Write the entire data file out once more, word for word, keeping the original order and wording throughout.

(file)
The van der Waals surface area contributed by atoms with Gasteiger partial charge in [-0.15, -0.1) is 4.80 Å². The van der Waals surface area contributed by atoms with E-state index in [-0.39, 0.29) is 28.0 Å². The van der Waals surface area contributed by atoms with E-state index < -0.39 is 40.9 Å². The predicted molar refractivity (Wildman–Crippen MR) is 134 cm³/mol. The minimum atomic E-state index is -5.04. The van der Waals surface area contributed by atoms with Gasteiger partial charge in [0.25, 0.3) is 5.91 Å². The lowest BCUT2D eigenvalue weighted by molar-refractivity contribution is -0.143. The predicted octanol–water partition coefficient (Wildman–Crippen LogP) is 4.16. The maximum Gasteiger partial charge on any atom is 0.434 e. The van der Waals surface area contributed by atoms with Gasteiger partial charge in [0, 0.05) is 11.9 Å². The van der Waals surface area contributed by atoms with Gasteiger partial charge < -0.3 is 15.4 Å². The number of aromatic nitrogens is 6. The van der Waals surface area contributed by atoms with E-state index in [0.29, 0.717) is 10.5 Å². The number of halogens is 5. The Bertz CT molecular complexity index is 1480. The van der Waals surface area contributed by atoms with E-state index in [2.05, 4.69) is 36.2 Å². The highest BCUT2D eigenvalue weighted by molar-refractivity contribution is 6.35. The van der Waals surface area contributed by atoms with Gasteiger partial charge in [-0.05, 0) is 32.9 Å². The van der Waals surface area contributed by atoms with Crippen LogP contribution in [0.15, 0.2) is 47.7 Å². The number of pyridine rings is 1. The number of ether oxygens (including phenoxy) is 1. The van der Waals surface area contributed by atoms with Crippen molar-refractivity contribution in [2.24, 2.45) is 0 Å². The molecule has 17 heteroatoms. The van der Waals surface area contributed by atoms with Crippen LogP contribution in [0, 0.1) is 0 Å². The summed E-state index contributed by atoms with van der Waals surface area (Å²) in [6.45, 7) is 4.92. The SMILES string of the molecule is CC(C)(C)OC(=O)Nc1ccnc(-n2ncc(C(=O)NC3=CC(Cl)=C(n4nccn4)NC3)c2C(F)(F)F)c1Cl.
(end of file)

The van der Waals surface area contributed by atoms with Gasteiger partial charge in [-0.15, -0.1) is 4.80 Å². The van der Waals surface area contributed by atoms with E-state index in [-0.39, 0.29) is 28.0 Å². The van der Waals surface area contributed by atoms with E-state index < -0.39 is 40.9 Å². The predicted molar refractivity (Wildman–Crippen MR) is 134 cm³/mol. The minimum atomic E-state index is -5.04. The van der Waals surface area contributed by atoms with Gasteiger partial charge in [0.25, 0.3) is 5.91 Å². The lowest BCUT2D eigenvalue weighted by molar-refractivity contribution is -0.143. The predicted octanol–water partition coefficient (Wildman–Crippen LogP) is 4.16. The maximum Gasteiger partial charge on any atom is 0.434 e. The van der Waals surface area contributed by atoms with Gasteiger partial charge in [0, 0.05) is 11.9 Å². The van der Waals surface area contributed by atoms with Gasteiger partial charge < -0.3 is 15.4 Å². The number of aromatic nitrogens is 6. The van der Waals surface area contributed by atoms with E-state index in [0.29, 0.717) is 10.5 Å². The number of halogens is 5. The Bertz CT molecular complexity index is 1480. The van der Waals surface area contributed by atoms with E-state index in [2.05, 4.69) is 36.2 Å². The highest BCUT2D eigenvalue weighted by molar-refractivity contribution is 6.35. The van der Waals surface area contributed by atoms with Gasteiger partial charge in [-0.05, 0) is 32.9 Å². The van der Waals surface area contributed by atoms with Crippen LogP contribution in [0.15, 0.2) is 47.7 Å². The number of pyridine rings is 1. The number of ether oxygens (including phenoxy) is 1. The van der Waals surface area contributed by atoms with Crippen molar-refractivity contribution in [2.24, 2.45) is 0 Å². The molecule has 17 heteroatoms. The van der Waals surface area contributed by atoms with Crippen LogP contribution in [0, 0.1) is 0 Å². The summed E-state index contributed by atoms with van der Waals surface area (Å²) in [6.45, 7) is 4.92. The SMILES string of the molecule is CC(C)(C)OC(=O)Nc1ccnc(-n2ncc(C(=O)NC3=CC(Cl)=C(n4nccn4)NC3)c2C(F)(F)F)c1Cl.